Despite uncertainty surrounding the elections and the virus, Putnam’s fixed income team has a positive outlook on the fixed-income markets. We believe the Fed continues to understand the importance of the funding markets to the broader fixed-income landscape. Usage of the Fed’s facilities, including the money market liquidity facility, the commercial paper funding facility, and the corporate credit facilities, has been relatively low thus far. However, these facilities will continue to serve as an important backstop for the financial markets in the event of future market stress. Fed officials expect to leave rates near zero for years — through at least 2023 — as they try to coax the economy back to full strength after the pandemic-induced recession. We think bond yields, including Treasury debt, will remain low across the curve for an extended period but will remain in positive territory.
What are the fund’s strategies going forward?From a strategy perspective, the portfolio management team is taking a more conservative approach this time, as spreads have tightened significantly over the past five months on the heels of Fed intervention. We are confident about the fund’s positioning as we head into the fourth quarter. The fund is targeting a duration of 0.30–0.35 years, approximately a tenth of a year longer than where it began the past fiscal year. We are finding value in floating-rate instruments over fixed-rate securities, particularly those issued by high-quality banks. Floating-rate securities also can participate in higher rates in the future as the economy recovers from the COVID-19 pandemic. Also, we are finding opportunities in high-quality securitized assets, including AAA-rated credit card and prime auto ABS. Additionally, we are keeping a balance of short-maturity commercial paper for liquidity, although we have been less active deploying new money there. Market liquidity is strong on the front end, but it’s a challenging environment to put new money to work at current low yields.
Furthermore, we continue to structure the portfolio with a barbell approach, emphasizing positions at separate points on the yield curve: investing in lower-tier investment-grade securities [BBB or equivalent] maturing in 1 year or less and in upper-tier investment-grade securities [A or AA rated] maturing in a range of 1 and 3.5 years. Despite ongoing changes in the market environment, capital preservation remains the primary objective of the fund.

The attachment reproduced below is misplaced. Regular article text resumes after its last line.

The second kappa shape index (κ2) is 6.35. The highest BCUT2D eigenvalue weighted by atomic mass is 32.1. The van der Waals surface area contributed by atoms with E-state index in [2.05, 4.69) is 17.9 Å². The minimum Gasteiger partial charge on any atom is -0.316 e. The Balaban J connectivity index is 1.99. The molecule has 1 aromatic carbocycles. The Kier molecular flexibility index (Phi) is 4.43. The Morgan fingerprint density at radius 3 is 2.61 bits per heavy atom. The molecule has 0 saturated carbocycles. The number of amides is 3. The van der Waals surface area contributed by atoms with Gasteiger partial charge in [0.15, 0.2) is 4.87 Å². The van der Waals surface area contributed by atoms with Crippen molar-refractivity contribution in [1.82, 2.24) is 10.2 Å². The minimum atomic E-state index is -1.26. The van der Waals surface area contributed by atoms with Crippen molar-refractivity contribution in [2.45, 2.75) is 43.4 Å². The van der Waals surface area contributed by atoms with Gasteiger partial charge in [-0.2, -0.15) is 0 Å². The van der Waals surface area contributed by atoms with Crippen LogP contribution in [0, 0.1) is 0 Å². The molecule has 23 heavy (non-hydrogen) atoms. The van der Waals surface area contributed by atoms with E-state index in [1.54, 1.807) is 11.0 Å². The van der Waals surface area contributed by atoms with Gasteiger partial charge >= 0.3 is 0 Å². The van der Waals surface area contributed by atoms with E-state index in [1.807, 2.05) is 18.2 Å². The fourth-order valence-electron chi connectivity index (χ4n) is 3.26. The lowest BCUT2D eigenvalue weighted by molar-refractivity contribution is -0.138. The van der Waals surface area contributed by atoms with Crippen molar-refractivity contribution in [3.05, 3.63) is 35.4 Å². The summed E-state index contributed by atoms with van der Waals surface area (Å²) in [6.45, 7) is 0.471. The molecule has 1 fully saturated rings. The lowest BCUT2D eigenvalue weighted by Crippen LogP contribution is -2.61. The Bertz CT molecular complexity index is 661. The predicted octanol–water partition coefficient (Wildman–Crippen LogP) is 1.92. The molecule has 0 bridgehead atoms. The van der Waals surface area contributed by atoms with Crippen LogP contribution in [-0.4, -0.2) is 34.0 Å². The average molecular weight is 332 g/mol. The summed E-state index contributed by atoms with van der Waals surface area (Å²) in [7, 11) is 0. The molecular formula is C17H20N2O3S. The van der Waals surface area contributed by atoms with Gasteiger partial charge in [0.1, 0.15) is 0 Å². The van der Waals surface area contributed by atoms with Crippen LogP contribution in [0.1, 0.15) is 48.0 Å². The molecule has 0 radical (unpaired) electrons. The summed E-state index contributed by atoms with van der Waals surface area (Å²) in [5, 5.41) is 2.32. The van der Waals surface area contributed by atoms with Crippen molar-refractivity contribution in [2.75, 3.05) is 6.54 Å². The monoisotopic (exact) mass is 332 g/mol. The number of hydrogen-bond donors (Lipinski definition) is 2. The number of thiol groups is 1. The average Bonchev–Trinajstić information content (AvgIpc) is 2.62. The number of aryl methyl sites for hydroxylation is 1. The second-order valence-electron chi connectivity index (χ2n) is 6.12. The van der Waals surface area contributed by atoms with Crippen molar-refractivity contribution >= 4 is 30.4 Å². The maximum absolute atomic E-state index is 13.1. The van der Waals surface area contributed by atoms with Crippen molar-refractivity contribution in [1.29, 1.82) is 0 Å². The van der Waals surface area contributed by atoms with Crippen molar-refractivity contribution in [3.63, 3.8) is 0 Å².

For informational purposes only. Not an investment recommendation.
This material is provided for limited purposes. It is not intended as an offer or solicitation for the purchase or sale of any financial instrument, or any Putnam product or strategy. References to specific asset classes and financial markets are for illustrative purposes only and are not intended to be, and should not be interpreted as, recommendations or investment advice. The opinions expressed in this article represent the current, good-faith views of the author(s) at the time of publication. The views are provided for informational purposes only and are subject to change. This material does not take into account any investor’s particular investment objectives, strategies, tax status, or investment horizon. Investors should consult a financial advisor for advice suited to their individual financial needs. Putnam Investments cannot guarantee the accuracy or completeness of any statements or data contained in the article. Predictions, opinions, and other information contained in this article are subject to change. Any forward-looking statements speak only as of the date they are made, and Putnam assumes no duty to update them. Forward-looking statements are subject to numerous assumptions, risks, and uncertainties. Actual results could differ materially from those anticipated. Past performance is not a guarantee of future results. As with any investment, there is a potential for profit as well as the possibility of loss.
Diversification does not guarantee a profit or ensure against loss. It is possible to lose money in a diversified portfolio.
Consider these risks before investing: International investing involves certain risks, such as currency fluctuations, economic instability, and political developments. Investments in small and/or midsize companies increase the risk of greater price fluctuations. Bond investments are subject to interest-rate risk, which means the prices of the fund’s bond investments are likely to fall if interest rates rise. Bond investments also are subject to credit risk, which is the risk that the issuer of the bond may default on payment of interest or principal. Interest-rate risk is generally greater for longer-term bonds, and credit risk is generally greater for below-investment-grade bonds, which may be considered speculative. Unlike bonds, funds that invest in bonds have ongoing fees and expenses. Lower-rated bonds may offer higher yields in return for more risk. Funds that invest in government securities are not guaranteed. Mortgage-backed securities are subject to prepayment risk. Commodities involve the risks of changes in market, political, regulatory, and natural conditions. You can lose money by investing in a mutual fund.
Putnam Retail Management.